Days before Colombians head to the polls to elect a new president, Colombia’s National Chief of Police, General Jorge Luis Vargas, and government-loyal media have begun promoting conspiracy theories about an alleged plot orchestrated by Gustavo Petro supporters. The allegations claim political activists were threatening violence should the opposition candidate lose in Sunday’s elections.
Police began arresting dozens of social leaders, members of alternative media, and so-called “Primera Linea” (i.e. “front-line”) groups that played a leading role in last year’s protests. In addition, the police have undertaken massive surveillance operations, with reports of over 600 wire tappings of social leaders’ phones.
Vargas offered no proof for his accusations, rather he referred to social networks of anonymous profiles on the dark web to support his claims of conspiracies to commit violence. Moreover, to date, none of the detainees have been arrested on charges related to the government’s conspiracy theory. Instead, they have been detained for outstanding arrest warrants for participating in the 2021 protests.
Common Frontiers and the Colombian Working Group condemn the massive state surveillance operations, violence, and intimidation perpetrated by the Colombian state against its own people. These types of actions have no place in a democratic country. They are further attacks on the electoral process through the intimidation and silencing of government critics and supporters of the opposition candidate, Gustavo Petro. President Iván Duque appears to be more worried about conspiracy theories than he is about protecting Colombia’s democracy and ensuring fair and free elections this coming Sunday, 19 June.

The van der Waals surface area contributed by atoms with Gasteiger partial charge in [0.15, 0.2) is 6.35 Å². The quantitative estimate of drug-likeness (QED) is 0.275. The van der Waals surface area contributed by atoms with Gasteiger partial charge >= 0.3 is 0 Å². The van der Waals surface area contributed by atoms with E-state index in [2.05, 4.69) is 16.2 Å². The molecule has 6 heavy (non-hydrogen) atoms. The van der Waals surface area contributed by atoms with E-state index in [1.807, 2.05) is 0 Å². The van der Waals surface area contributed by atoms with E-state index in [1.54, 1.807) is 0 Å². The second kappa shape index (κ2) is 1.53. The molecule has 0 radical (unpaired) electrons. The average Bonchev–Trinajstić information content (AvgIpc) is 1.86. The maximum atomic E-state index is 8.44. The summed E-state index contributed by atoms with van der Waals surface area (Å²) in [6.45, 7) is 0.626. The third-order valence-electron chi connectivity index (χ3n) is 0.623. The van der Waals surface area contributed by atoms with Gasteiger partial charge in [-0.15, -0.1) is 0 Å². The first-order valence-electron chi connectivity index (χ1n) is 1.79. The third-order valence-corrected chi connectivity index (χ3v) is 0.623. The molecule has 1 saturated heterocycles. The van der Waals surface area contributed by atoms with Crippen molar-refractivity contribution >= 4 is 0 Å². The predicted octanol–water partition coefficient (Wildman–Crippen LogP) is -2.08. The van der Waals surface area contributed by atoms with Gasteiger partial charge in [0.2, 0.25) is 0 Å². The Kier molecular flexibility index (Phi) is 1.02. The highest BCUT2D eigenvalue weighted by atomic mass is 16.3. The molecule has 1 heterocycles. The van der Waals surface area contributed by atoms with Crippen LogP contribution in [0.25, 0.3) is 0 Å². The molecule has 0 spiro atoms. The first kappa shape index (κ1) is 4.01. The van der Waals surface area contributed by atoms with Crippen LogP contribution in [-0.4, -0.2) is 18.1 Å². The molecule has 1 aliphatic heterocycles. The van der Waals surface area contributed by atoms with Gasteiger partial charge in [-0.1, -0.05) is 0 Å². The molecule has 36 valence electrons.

We call on the government of Colombia to uphold basic democratic norms and refrain from interfering in and compromising, the electoral process. Colombia’s inability to guarantee free and fair elections could threaten electoral peace.
We also draw attention to Canada’s concerning relationship with Colombia:
- Canada has been silent about the high level of criminalization and violence ahead of Colombia’s elections. The Electoral Observation Mission (MOE) of Colombia reported that the pre-electoral period of the 2021-2022 legislative elections represents the most violent of the last 12 years in the nation.
- Canada sells light-armored vehicles to Colombia despite human-rights abuses. This is in spite of Colombian human rights defenders calling on the Canadian government to stop supplying the Public Force/Fuerza Publica (the military and police) following the violence seen during the national strike/paro nacional in 2021.
For more information contact Raul Burbano [email protected] Tel 416 522 8615.